‘Is that all?’ Introducing The Bowen Technique

bowen technique

Sometimes I get the urge to put on my witch costume and cackle, Yes,  I’m a Bowen therapist!

People mutter about magic hands when they leave a session where, although they have felt very little being done, their pain is reduced or gone. “What happened? Can’t possibly be what she just did. She hardly touched me.”  The perception that it can’t work because it’s too light is being challenged by the results people see and by its growing popularity.

Light vs Deep.  Bowen isn’t massage or deep pressure manipulation. It’s an alternative to these therapies.  I love massages. I enjoy good, deep pressure when I have a therapeutic massage, but I don’t want to feel pain. It’s a personal preference. And when I’m already in pain I don’t want more! Some manipulation techniques use such deep pressure they can be very painful; they work, and if you like that, great. But sometimes a sports massage or physio session leaves you feeling worse than when you went in!  That was my experience, which was why I went looking for something that worked but didn’t hurt. If you are used to deep pressure, you might find Bowen frustrating at first. There seems to be a general assumption that you need to feel deep, painful pressure for something to be effective. This is simply not true. A  light touch used in the right way with the right intention is a powerful tool. Clients realise this when they leave pain free or call 2 or 3 days later to say their pain has reduced dramatically.

So what is it? The Bowen Technique helps with problems such as back pain and sciatica, migraines and sports injuries, often when medicine or conventional therapy can’t. It is a soft tissue therapy that moves over the fascia to reduce tension and pain in the body.  While a Bowen therapist doesn’t manipulate bones in the way a Chiropractor would, the technique has an effect on the position of the bones. When you release the soft tissue, bones can shift.

Image result for fascia and muscle

What is Fascia?  “Fascia is the biological fabric that holds us together, the connective tissue network. You are about 70 trillion cells – neurons, muscle cells, epithelia – all humming in relative harmony; fascia is the 3-D spider web of fibrous, gluey, and wet proteins that binds them all together in their proper placement.”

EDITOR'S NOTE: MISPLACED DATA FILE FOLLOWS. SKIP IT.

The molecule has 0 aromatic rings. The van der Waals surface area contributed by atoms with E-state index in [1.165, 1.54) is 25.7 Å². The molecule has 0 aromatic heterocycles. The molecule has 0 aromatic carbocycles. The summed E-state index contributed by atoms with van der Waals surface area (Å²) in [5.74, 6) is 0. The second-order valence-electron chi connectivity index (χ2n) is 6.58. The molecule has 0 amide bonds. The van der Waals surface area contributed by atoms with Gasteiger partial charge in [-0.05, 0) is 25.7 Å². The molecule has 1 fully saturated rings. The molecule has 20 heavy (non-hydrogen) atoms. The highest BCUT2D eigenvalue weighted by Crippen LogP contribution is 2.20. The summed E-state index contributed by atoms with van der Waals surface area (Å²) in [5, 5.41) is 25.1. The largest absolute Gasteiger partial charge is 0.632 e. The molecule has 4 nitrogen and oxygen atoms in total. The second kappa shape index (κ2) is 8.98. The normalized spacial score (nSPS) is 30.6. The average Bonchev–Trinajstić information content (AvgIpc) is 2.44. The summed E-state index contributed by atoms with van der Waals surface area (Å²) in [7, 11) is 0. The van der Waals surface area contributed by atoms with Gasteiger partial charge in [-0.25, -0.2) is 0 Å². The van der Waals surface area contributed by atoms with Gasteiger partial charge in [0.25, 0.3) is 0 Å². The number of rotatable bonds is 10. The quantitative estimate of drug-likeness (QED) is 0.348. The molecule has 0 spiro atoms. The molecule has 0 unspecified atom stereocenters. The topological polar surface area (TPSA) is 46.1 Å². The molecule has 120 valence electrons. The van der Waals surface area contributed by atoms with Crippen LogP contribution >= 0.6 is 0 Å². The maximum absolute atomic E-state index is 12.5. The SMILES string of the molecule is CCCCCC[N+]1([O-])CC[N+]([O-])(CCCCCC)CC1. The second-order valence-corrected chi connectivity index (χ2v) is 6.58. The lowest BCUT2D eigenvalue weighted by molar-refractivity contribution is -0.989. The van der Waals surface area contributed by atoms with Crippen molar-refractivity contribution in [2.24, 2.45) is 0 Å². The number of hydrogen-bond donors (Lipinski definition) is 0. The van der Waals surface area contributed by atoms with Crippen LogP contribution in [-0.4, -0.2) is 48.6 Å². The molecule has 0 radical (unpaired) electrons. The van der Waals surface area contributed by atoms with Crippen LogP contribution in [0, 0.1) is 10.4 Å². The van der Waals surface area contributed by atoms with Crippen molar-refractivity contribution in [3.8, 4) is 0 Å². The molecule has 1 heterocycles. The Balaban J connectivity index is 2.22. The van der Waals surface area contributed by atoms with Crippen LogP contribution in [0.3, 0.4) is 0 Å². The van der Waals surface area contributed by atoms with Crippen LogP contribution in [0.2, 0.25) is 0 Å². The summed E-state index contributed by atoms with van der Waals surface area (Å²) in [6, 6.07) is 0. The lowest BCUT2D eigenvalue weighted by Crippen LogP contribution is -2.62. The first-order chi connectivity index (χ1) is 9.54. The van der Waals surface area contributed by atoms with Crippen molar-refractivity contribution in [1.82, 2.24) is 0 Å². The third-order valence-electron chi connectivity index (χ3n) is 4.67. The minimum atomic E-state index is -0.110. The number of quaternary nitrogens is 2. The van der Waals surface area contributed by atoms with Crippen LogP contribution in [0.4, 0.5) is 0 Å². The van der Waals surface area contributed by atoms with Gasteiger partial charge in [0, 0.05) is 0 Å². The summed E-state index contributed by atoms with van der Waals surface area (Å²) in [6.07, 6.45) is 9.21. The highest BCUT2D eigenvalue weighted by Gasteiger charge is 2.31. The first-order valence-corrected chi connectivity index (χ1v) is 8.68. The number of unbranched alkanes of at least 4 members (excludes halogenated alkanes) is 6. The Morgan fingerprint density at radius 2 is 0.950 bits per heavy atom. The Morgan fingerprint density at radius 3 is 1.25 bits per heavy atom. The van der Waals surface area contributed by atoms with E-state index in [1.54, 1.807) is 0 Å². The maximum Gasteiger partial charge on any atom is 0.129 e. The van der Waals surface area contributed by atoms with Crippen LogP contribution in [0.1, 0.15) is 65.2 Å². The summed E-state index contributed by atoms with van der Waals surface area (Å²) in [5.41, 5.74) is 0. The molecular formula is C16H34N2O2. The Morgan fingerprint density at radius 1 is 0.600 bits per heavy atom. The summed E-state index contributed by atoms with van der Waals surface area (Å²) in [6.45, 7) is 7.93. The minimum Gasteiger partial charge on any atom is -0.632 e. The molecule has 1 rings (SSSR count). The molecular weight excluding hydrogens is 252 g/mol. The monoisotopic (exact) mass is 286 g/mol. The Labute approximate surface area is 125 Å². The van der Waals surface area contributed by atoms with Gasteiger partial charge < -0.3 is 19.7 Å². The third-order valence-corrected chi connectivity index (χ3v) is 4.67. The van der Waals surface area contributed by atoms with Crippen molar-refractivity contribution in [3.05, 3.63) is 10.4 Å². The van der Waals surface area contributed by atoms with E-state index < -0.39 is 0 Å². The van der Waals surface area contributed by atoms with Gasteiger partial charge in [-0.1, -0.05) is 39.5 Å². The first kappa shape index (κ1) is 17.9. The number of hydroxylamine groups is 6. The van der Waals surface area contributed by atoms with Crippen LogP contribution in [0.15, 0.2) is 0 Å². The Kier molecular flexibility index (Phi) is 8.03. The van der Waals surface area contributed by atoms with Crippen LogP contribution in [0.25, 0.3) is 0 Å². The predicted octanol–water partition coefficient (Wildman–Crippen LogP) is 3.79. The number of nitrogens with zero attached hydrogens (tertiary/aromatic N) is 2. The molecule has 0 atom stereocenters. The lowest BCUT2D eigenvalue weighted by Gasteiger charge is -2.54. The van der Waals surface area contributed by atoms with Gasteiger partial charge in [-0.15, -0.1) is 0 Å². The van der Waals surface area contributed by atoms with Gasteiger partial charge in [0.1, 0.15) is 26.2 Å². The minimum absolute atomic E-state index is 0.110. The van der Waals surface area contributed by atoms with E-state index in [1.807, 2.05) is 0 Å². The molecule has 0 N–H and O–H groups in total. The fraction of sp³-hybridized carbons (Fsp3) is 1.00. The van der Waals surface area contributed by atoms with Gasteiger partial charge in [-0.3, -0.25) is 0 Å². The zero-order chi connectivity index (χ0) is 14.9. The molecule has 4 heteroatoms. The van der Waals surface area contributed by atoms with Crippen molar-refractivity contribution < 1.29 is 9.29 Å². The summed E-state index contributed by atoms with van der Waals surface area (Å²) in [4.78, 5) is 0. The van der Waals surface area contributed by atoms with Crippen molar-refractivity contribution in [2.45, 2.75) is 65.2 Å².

Tom Myers, “Anatomy Trains”
Image result for bowen technique

What happens in a Bowen treatment? When I treat someone, I use my fingers and thumbs to stretch the skin and then roll over the muscles, ligaments or tendons. These moves change the state of the fascia. The Bowen moves work by releasing the tension, reducing pain and triggering the body’s healing process. After 4 to 8 moves I wait a few minutes before proceeding.   These pauses are fundamental to the technique; they start a dialogue between the brain and body’s systems so the body can heal itself.   The technique is light but very specific. The moves are done over very particular areas of the body.  Think of the benefit of using gentle, effective pressure on pregnant women, babies, elderly people or people with severe pain. It’s great to have this option.

Although people come to have Bowen for specific issues to be addressed, an added benefit is that Bowen sends the body into a deep state of resting; gurgling stomachs and feeling relaxed and sleepy are normal side effects. People feel better and have more energy. What an immensely valuable benefit in our increasingly stressful lives.

Want to know more about The Bowen Technique and its inventor Tom Bowen?  Watch this trailer.

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